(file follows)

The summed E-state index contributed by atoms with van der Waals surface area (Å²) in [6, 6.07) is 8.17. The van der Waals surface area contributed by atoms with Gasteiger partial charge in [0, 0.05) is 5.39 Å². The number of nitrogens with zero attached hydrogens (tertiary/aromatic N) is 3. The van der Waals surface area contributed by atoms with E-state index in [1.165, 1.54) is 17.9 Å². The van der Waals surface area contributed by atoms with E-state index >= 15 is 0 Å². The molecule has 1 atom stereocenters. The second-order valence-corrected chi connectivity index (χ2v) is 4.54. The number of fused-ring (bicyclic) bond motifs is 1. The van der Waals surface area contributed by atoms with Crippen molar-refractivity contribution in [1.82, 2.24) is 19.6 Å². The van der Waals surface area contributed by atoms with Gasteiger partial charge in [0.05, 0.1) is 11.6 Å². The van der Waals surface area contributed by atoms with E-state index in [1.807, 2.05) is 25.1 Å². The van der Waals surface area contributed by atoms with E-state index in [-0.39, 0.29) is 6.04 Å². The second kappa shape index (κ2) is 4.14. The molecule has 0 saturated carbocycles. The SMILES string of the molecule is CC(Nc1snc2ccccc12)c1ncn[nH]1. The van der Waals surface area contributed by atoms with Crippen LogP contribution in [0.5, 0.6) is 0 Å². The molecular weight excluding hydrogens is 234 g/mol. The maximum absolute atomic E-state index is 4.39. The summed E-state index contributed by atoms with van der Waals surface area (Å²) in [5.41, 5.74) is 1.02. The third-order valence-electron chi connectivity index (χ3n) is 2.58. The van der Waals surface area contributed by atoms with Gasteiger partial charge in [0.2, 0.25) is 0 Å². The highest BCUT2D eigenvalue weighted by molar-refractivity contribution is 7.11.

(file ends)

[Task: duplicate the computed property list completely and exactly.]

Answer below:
The summed E-state index contributed by atoms with van der Waals surface area (Å²) in [6, 6.07) is 8.17. The van der Waals surface area contributed by atoms with Gasteiger partial charge in [0, 0.05) is 5.39 Å². The number of nitrogens with zero attached hydrogens (tertiary/aromatic N) is 3. The van der Waals surface area contributed by atoms with E-state index in [1.165, 1.54) is 17.9 Å². The van der Waals surface area contributed by atoms with E-state index >= 15 is 0 Å². The molecule has 1 atom stereocenters. The second-order valence-corrected chi connectivity index (χ2v) is 4.54. The number of fused-ring (bicyclic) bond motifs is 1. The van der Waals surface area contributed by atoms with Crippen molar-refractivity contribution in [1.82, 2.24) is 19.6 Å². The van der Waals surface area contributed by atoms with Gasteiger partial charge in [0.05, 0.1) is 11.6 Å². The van der Waals surface area contributed by atoms with E-state index in [1.807, 2.05) is 25.1 Å². The van der Waals surface area contributed by atoms with E-state index in [-0.39, 0.29) is 6.04 Å². The second kappa shape index (κ2) is 4.14. The molecule has 0 saturated carbocycles. The SMILES string of the molecule is CC(Nc1snc2ccccc12)c1ncn[nH]1. The van der Waals surface area contributed by atoms with Crippen LogP contribution in [0.5, 0.6) is 0 Å². The molecular weight excluding hydrogens is 234 g/mol. The maximum absolute atomic E-state index is 4.39. The summed E-state index contributed by atoms with van der Waals surface area (Å²) in [5.41, 5.74) is 1.02. The third-order valence-electron chi connectivity index (χ3n) is 2.58. The van der Waals surface area contributed by atoms with Gasteiger partial charge in [0.2, 0.25) is 0 Å². The highest BCUT2D eigenvalue weighted by molar-refractivity contribution is 7.11.